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Be Cautious About Giving Too Much

Jul 17, 2011 | By Harvey Craft

Young girl getting a giftChildren always want more than they need. Above all, kids need parents who love them. But parents can do more harm than good by expressing their love with gifts leading kids to confuse gifts with love.

The joy of giving gifts to children has two positive aspects: children feel good by receiving gifts and parents feel good by knowing they have made their child happy. It sounds simple and harmless, but there is an unfortunate caveat in the process. Understanding it and an allowing it to guide a parent's giving is a vital key to raising a caring, happy child.

Giving Gifts can Backfire in an Unexpected Way

The unexpected, rarely understood danger of giving gifts to children, or anyone, is that givers are reinforced to give by the good feeling they receive from seeing others pleased by their actions. This is a normal and very human response, but it also helps explain why so many people over-gift. One might give more to feel even better, and a problem ensues.

Most people have seen a two- or three-year-old at a birthday party or Christmas with more presents than could be practically used. Some wise parents will put a few gifts away and bring them out over later weeks and months to prolong the surprise.

If children grow up being immersed in gifts there are implications for emotional development. Specifically, children can develop expectations that the world operates by material rewards. There are other gifts that can be given by parents that are free and of greater importance than things. Children must learn that they have value as people; that their true worth comes from how they can contribute to their communities and how the time they devote to friendships are important. Parents give children gifts by giving their own time to children through guidance and conversation.

Giving to Impress

Shopping cart full of giftsA healthy parent-child relationship does not become healthy because parents shower children with gifts. Neither do parents help the relationship by trying to impress the child and the neighbors with gifts that are unreasonably expensive or too adult-oriented. Parents should not feel that they need to convince others of how much they love their children.

There is no greater complement to a parent than to have children who represent the family well away from home with good manners and appropriate behavior. They don't have to be wearing expensive jeans or the latest sneakers to accomplish that. A valuable lesson that can serve a child early is that clothes and belongings should not define the worthiness of a person.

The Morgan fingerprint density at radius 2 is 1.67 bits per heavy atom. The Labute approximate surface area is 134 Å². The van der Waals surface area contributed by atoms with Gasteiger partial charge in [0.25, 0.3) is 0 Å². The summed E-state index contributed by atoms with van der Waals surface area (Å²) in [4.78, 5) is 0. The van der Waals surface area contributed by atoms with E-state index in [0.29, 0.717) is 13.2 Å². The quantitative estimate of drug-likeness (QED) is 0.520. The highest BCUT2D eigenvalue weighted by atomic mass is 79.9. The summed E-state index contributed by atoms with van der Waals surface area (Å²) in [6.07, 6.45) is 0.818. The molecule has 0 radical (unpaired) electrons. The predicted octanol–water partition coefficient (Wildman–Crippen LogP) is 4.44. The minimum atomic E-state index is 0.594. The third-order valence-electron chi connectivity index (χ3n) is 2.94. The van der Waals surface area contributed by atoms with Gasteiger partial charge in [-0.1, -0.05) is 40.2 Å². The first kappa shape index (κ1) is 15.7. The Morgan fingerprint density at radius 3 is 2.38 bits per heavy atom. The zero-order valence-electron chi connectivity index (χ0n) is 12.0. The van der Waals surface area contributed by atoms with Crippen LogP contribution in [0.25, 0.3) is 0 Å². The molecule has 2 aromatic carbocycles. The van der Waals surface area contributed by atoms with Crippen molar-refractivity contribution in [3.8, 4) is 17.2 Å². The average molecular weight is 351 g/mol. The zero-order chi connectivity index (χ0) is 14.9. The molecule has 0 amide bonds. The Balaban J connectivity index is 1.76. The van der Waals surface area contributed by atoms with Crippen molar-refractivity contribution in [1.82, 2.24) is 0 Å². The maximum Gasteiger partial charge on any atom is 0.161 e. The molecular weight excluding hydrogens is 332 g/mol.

Children do not need to feel that they are better than other children and therefore they receive better stuff. It encourages children to be boastful and malign the belongings of others. Of course it continues to enhance a child's sense of materialism.

It is good for parents to assess their giving and ask where it is leading. If Dad spends two hundred dollars on an iPod for his six-year-old son, where will Dad go from there? One can understand a six-year-old wanting the iPod, but it is more important that the child learns lessons in managing disappointment, as disappointment will be a real part of everyone's life eventually and for life.

Guilt About Using Your Best Judgment

Unhappy child from not getting his own wayWhen things go wrong and children seem unhappy because they can't have what they want, parents should be well-braced against guilt and manipulation. Even the best of children can be artful at making parents feel responsible for their loss. Children should have a realistic idea of what parents can and cannot afford, and there is no shame or blame if parents use their better judgment and tell a child that the desired thing will have to wait.

Children are pretty good when it comes to getting over disappointment if they are sure of parental love. Parents must believe that love cannot be replaced by material things. Also, a child's love and respect cannot be purchased, but it can be had for in exchange for love and friendship.

Parents should not give in to the "it's not fair" routine. They are repeating what they've heard. To not have a thing is not, or should not be, about fairness anyway. It is about limiting intrinsic rewards, being able to afford things, learning to manage disappointment, and it's about parents being willing to confidently and kindly tell children that they know what's best.

Children need to have some understanding of poverty. Involving them in activities that help children in economically depressed homes helps develop sensitivity to a real problem, and can give them a better appreciation for being fortunate to have the parents and positions they have.

Children love to receive and parents love to give, but parents should establish realistic limits on gift-giving and children should understand why they cannot have everything they want. Valuable lifelong lessons of dealing with disappointment and the importance of self can be taught through managed gift-giving. Involve children in family financial matters to the extent that they can understand that economy and giving are related. Teach children to care about and assisting in relieving poverty.

About the author:
Harvey Craft
 is a retired educator and former principal, with extensive experience in teaching grades six through to twelve. He is NBPTS certified in Adolescent Science and now spends his time in educational research, consulting, and freelance writing.
Click here to contact or read more articles by Harvey Craft.

Tags : Parenting, advice, children, child, kids, gifts, gift, present, love, affection, approval

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